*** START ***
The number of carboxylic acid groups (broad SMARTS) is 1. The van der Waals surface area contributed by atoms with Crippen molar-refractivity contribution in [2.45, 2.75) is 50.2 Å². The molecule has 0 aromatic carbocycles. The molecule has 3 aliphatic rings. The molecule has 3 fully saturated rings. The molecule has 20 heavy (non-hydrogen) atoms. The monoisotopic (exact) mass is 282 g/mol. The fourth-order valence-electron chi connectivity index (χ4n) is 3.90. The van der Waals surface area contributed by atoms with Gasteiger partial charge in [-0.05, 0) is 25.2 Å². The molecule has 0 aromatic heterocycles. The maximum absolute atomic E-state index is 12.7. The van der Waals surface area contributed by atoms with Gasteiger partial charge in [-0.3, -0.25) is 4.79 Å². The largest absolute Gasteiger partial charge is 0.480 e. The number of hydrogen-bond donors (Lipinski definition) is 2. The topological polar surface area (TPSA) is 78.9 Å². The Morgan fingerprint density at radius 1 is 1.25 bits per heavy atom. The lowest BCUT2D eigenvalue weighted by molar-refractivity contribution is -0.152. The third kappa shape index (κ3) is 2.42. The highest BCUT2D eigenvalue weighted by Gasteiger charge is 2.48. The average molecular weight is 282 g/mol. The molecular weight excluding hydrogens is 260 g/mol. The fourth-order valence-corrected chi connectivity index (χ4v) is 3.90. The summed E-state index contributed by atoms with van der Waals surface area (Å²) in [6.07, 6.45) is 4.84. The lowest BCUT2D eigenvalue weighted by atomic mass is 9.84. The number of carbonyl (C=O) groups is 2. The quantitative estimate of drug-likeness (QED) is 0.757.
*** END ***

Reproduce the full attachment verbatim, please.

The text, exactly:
The number of carboxylic acid groups (broad SMARTS) is 1. The van der Waals surface area contributed by atoms with Crippen molar-refractivity contribution in [2.45, 2.75) is 50.2 Å². The molecule has 0 aromatic carbocycles. The molecule has 3 aliphatic rings. The molecule has 3 fully saturated rings. The molecule has 20 heavy (non-hydrogen) atoms. The monoisotopic (exact) mass is 282 g/mol. The fourth-order valence-electron chi connectivity index (χ4n) is 3.90. The van der Waals surface area contributed by atoms with Gasteiger partial charge in [-0.05, 0) is 25.2 Å². The molecule has 0 aromatic heterocycles. The maximum absolute atomic E-state index is 12.7. The van der Waals surface area contributed by atoms with Gasteiger partial charge in [-0.3, -0.25) is 4.79 Å². The largest absolute Gasteiger partial charge is 0.480 e. The number of hydrogen-bond donors (Lipinski definition) is 2. The topological polar surface area (TPSA) is 78.9 Å². The Morgan fingerprint density at radius 1 is 1.25 bits per heavy atom. The lowest BCUT2D eigenvalue weighted by molar-refractivity contribution is -0.152. The third kappa shape index (κ3) is 2.42. The highest BCUT2D eigenvalue weighted by Gasteiger charge is 2.48. The average molecular weight is 282 g/mol. The molecular weight excluding hydrogens is 260 g/mol. The fourth-order valence-corrected chi connectivity index (χ4v) is 3.90. The summed E-state index contributed by atoms with van der Waals surface area (Å²) in [6.07, 6.45) is 4.84. The lowest BCUT2D eigenvalue weighted by atomic mass is 9.84. The number of carbonyl (C=O) groups is 2. The quantitative estimate of drug-likeness (QED) is 0.757.